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Niah Cave, Sarawak


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Within the Gunung Subis limestone massif of north Borneo is a series of caves that have been used for burial and settlement over many millennia. The most important, known as the Great Cave, was extensively excavated by Barbara and Tom Harrison intermittently between 1954 and 1967. They showed that the site contained a long series of deposits starting in the Middle Palaeolithic with a pebble and flake industry. What is claimed to be an early Homo sapiens skull dating to perhaps 40 000 years ago was also found, although the association between the bones and the charcoal that yielded the radiocarbon date is not secure. Higher deposits in the cave include flexed inhumations from the period 12 000–15 000 bc, and extended burials in wooden coffins or on mats from the 1st and 2nd millennia bc. The most recent burials in the cave are jar burials and cremations from the period 1500 bc through to about ad 1000. Distinctive styles of local pottery appear around 2500 bc along with Neolithic polished stone axes. A new multidisciplinary programme of excavations by Graeme Barker and David Gilbertson started in 2000 with the aim of reinvestigating this important sequence.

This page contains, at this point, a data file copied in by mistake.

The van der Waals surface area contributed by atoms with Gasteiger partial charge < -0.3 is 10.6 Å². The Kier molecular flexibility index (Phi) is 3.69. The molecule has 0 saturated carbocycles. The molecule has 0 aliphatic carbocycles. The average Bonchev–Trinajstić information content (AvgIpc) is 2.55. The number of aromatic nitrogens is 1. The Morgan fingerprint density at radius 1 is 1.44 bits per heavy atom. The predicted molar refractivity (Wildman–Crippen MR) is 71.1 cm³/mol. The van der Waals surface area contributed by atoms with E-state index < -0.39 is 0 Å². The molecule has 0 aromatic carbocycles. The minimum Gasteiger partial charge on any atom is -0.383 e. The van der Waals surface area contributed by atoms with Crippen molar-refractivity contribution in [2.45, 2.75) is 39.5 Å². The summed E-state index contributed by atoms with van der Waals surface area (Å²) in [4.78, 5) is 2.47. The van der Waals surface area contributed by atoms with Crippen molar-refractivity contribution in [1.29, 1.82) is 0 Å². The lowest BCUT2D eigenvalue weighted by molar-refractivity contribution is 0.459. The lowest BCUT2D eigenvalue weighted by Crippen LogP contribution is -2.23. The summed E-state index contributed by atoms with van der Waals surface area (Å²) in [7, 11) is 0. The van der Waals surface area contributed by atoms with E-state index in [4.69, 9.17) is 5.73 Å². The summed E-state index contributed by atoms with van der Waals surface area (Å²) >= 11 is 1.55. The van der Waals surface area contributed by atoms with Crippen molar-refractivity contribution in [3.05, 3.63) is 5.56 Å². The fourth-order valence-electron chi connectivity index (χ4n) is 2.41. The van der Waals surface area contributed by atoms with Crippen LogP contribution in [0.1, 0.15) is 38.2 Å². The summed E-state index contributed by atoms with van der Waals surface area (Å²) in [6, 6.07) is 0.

Sum.:

G. Barker et al., 2000, The Niah Caves project. Sarawak Museum Journal, NS 76, 111–49

Subjects: Archaeology.


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